Kontiki is one of the names of the Inca creator deity Viracocha. (In the 1940s, it was used as the name of the Kon-Tiki expedition across the Pacific.)

Malkocoglu was likely picked up from a character in the Turkish TV series Muhtesem Yuzyil, which has become particularly popular in Chile (as El Sultán).

Sources:

The trouble with Facundo

In the 1950s, Ramón Sanchez was a Mexican-American student attending elementary school in southern California.

By the second grade, his name had been Anglicized to “Raymond.” Similarly, students named Maria and Juanita had become “Mary” and “Jane.”

Then a new student named Facundo (pronounced fah-COON-do) arrived.

When he came to school we noticed they called an emergency administrative meeting. You could kind of hear them talking through the door, you know, “What are we going to do with this guy, man? How are we going to change his name?”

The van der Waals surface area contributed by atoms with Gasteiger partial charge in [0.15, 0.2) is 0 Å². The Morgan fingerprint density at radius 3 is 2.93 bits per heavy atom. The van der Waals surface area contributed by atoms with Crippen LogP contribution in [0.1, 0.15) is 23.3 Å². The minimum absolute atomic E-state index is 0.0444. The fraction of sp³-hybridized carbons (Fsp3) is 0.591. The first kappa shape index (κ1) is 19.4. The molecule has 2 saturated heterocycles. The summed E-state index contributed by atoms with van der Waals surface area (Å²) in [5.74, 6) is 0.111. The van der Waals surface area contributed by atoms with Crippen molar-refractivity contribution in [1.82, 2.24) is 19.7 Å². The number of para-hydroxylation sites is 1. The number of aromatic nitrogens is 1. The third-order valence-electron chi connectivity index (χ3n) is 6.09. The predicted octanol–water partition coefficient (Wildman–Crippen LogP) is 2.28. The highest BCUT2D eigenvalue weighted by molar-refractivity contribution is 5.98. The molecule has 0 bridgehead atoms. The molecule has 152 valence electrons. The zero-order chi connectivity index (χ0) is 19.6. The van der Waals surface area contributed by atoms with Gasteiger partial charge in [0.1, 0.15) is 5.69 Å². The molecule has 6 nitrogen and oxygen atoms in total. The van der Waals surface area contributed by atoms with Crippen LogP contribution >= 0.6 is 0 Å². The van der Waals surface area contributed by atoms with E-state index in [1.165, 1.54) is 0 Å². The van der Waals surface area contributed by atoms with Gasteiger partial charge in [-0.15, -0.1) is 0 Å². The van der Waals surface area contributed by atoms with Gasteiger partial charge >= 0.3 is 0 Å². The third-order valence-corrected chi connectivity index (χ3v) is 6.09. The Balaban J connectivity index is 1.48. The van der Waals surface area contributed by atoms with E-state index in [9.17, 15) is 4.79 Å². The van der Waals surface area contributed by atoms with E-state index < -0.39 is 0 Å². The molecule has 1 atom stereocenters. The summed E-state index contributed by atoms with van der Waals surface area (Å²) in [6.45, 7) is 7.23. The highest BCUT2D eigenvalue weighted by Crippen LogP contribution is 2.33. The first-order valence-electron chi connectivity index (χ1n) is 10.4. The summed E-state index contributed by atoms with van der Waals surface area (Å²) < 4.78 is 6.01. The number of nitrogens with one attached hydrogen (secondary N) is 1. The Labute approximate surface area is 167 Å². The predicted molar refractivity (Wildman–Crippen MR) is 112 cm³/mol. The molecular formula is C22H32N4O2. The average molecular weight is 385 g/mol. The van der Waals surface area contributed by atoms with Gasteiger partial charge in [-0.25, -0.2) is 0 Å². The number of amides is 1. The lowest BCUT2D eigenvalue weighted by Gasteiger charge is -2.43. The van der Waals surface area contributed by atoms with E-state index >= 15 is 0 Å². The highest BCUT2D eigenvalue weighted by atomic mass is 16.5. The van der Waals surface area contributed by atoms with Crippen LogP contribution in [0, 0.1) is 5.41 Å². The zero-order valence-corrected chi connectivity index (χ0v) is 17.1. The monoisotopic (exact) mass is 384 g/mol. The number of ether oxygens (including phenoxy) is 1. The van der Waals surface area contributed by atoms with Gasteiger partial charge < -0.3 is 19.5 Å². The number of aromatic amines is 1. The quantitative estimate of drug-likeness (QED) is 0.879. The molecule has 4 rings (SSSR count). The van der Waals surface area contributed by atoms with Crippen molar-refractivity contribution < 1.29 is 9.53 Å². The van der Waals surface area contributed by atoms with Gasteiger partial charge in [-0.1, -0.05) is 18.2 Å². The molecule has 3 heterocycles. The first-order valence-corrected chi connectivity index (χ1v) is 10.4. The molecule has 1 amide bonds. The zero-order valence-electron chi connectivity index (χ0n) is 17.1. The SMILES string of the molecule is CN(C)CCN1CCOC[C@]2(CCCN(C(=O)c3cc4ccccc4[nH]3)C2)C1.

Someone suggested that they shorten Facundo to “Fac,” but it was decided that “Fac” was too close to a dirty word.

You can’t be saying ‘Fac where’s your homework,’ ‘Where’s Fac at,’ you know what I mean?

And so, at Ramón’s elementary school, Facundo ended up being the only kid who never got his name changed.

The Spanish/Portuguese name Facundo comes from the Roman name Facundus. In Latin, facundus means “eloquent, fluent.”

Source: Ramón “Chunky” Sanchez – StoryCorps